Taylor Swift and Gigi Hadid both experienced recent relationship status changes, which prompted me to think about self-care after relationships end. What are some great ideas to help you get past your breakup and how to feel better quickly? As a marriage and family therapist, I have some tried-and-true tips that will get you on the road to healing a little more quickly. Just remember that you have to feel your emotions to get through any difficult experience.
Losing a partner, spouse, boyfriend or girlfriend can be difficult no matter how much time was spent in the relationship. While it would seem that a longer relationship would be more difficult to get over, I believe the amount of time is not necessarily an indicator of a more difficult or longer healing process. If someone can identify and manage the negative feelings after a breakup, then the time spent in the relationship will have less impact whether it was months or years.
A support system does not have to mean going out on the town with your girlfriends or partying with the boys. It means having someone to talk to or to spend time with to get your mind off the recent breakup. Having a family member or close friend will work well. Find someone who will listen to you and validate your feelings.
It is normal to go through a roller coaster of emotions when a relationship ends. If you feel anxious, you may want to listen to meditation music or take a walk. If you're sad, then watching a funny movie or writing in a journal may help. The new adult coloring books are great coping tools because they give you the chance to focus on something while you're feeling upset. If the feelings are overwhelming and not fading at all, seeking out a professional can help you get back on track as well.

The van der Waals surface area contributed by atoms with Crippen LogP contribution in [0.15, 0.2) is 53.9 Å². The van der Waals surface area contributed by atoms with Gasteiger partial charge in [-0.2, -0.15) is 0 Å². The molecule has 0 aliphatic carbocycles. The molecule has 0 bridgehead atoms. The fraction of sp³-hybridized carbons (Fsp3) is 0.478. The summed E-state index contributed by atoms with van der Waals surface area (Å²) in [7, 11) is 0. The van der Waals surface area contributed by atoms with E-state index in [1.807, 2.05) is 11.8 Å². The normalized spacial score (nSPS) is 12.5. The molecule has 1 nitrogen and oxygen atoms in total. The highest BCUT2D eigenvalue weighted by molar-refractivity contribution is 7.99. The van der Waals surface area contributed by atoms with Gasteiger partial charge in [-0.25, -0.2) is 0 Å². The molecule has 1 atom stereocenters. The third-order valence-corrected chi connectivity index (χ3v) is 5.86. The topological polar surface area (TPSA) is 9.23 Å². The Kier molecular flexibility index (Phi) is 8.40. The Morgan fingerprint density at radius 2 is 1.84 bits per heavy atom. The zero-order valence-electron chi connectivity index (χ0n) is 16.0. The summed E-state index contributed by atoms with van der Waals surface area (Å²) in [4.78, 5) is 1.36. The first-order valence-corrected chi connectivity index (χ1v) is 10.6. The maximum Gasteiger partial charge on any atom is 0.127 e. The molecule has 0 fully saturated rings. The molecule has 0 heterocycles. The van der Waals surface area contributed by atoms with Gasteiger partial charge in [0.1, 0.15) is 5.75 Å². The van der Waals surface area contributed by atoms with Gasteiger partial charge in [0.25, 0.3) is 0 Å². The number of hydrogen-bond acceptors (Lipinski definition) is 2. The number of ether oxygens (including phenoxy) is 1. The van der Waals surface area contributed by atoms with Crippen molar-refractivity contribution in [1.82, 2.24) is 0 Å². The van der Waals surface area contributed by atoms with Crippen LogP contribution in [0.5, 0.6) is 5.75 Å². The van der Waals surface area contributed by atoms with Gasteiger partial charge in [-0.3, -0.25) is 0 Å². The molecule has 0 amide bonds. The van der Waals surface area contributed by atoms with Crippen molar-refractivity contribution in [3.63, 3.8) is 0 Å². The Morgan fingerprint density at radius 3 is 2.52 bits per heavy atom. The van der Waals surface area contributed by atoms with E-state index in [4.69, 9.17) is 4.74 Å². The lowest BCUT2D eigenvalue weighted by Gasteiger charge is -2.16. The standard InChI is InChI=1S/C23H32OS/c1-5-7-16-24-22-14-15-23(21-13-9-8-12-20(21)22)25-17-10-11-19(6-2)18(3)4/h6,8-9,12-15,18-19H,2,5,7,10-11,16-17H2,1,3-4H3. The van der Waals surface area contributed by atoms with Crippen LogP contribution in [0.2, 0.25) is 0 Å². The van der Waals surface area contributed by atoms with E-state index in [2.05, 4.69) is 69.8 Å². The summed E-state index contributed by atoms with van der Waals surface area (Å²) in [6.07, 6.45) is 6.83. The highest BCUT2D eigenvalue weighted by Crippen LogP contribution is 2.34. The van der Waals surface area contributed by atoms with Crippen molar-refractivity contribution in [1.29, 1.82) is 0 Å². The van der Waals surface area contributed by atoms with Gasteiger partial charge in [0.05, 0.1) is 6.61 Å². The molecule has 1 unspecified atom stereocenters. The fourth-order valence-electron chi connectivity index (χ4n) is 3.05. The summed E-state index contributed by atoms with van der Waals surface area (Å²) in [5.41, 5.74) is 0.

Self-care is all about you, so find a new activity in sports or art. A new hobby will help keep your attention on positive things and distract from the recent changes. As you adjust to the change in your relationship, you will feel better that you are engaging in activities that you enjoy. Join a soccer team or find an art class — even looking at art is a coping tool, so get out to an art museum and spend time enjoying the paintings.
Make sure that you are not spending too much time focusing your attention on thoughts about why this relationship ended. Don't dwell on what you "did wrong" or what you could have changed. Focus on changing negative thoughts to positive ones — a therapist or professional can help if you feel like you need some assistance. Try to put your attention on other things to help you stop obsessing about the relationship. In addition to that new hobby you picked up, reading and writing can help.
Relationships end, and most people know what it's like to shift from being part of a couple to being single again. Take the time to focus on self-care and manage your feelings. It will help you to feel better and begin the healing process as you transition out of a relationship. Look for the positive and practice some coping tools; you will feel better soon and be managing your emotions as soon as you begin to practice these changes.
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